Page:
sentenced to 20 years in prison, as part of a plea bargain so that
his son would not go to jail. However, justice being what it is,
he was released after about four years.
the time of the Hamlet crimes, the country had seen the beginning
of one of the more vicious periods of anti-union activity in the
modern era, starting with the presidency of Ronald Reagan, and that
period continues today.
was calculated that, if the Hamlet workers had waited for a government
inspector of some kind to point out and correct the violations at
the Imperial plant, they would have had to wait some 80 years.
there was some hard news - even a small amount - in the secretary’s
speech, it was that the U.S. Labor Department is going to hire nearly
670 investigators, inspectors, and other program staff to carry
on the mission of the department.
of governments and administrations can go awry in an instant. The
only real protection in the workplace - health and safety, wage
and hour, grievance settlement and arbitration, collective bargaining...all
of workers’ issues - is an organization of the workers, themselves.
In other words, a union.
do not protect workers. Workers protect workers, as they protect
each other under the umbrella of a union contract, negotiated by
workers from the local shop. But, to get the protection that a contract
represents, there must be good, strong protective laws at all levels
of government and they must be enforced.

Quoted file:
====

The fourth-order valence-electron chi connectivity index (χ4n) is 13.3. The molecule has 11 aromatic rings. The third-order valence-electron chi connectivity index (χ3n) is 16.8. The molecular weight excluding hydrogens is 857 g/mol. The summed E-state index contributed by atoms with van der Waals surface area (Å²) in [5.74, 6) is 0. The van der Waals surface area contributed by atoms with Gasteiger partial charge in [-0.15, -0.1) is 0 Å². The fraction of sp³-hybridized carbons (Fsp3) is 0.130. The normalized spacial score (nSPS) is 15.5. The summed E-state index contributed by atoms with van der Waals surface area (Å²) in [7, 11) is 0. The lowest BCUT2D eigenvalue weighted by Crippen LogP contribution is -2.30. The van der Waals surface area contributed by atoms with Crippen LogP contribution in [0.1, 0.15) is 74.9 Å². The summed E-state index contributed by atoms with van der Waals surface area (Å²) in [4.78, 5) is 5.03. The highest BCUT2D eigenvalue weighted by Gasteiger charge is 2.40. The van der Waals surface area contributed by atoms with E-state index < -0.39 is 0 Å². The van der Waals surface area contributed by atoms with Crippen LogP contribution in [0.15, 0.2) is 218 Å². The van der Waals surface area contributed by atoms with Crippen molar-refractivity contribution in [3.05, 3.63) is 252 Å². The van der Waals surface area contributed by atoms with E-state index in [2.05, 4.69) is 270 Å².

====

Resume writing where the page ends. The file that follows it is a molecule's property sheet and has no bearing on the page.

Secretary Solis has said she will do, but when she spoke to the
graduates of the National Labor College - people who likely will
do the work of the union movement for the rest of their lives -
she had to know that their concern was for their right to freely
organize, as simply and directly as possible. That’s what EFCA does.
she did not mention the bill that is in trouble in the Senate does
not bode well for its passage or that it will even get to President
Obama’s desk. The administration is going to have to push it for
the bill to pass in the Senate.
question is not whether Obama likes the idea of card-check, but
how hard is he going to fight for it, when he’s faced with so many
other monumental issues like single-payer health care, a growing
military and defense budget, and an expanding war in Afghanistan
Solis said that one of her role models is Dolores Huerta, a founder
with Cesar Chavez of the United Farm Workers union. Huerta’s quote
that inspires the secretary is: “Walk the street with us into history.
Get off the sidewalk.”
in the administration should be speaking out about EFCA, and if
it isn’t Solis, who should it be? Otherwise, it could be another
two generations - like single-payer health care - before the opportunity
arises once again to do right by the rank-and-file of Americans.
the president and the labor secretary should act as if card-check
is right there, in the middle of the street. They need to “get off
BlackCommentator.com Columnist, John Funiciello, is a labor organizer and former union organizer.
His union work started when he became a local president of The Newspaper
Guild in the early 1970s. He was a reporter for 14 years for newspapers
in New York State. In addition to labor work,
he is organizing family farmers as they struggle to stay on the
land under enormous pressure from factory food producers and land
developers. Click here
to contact Mr. Funiciello.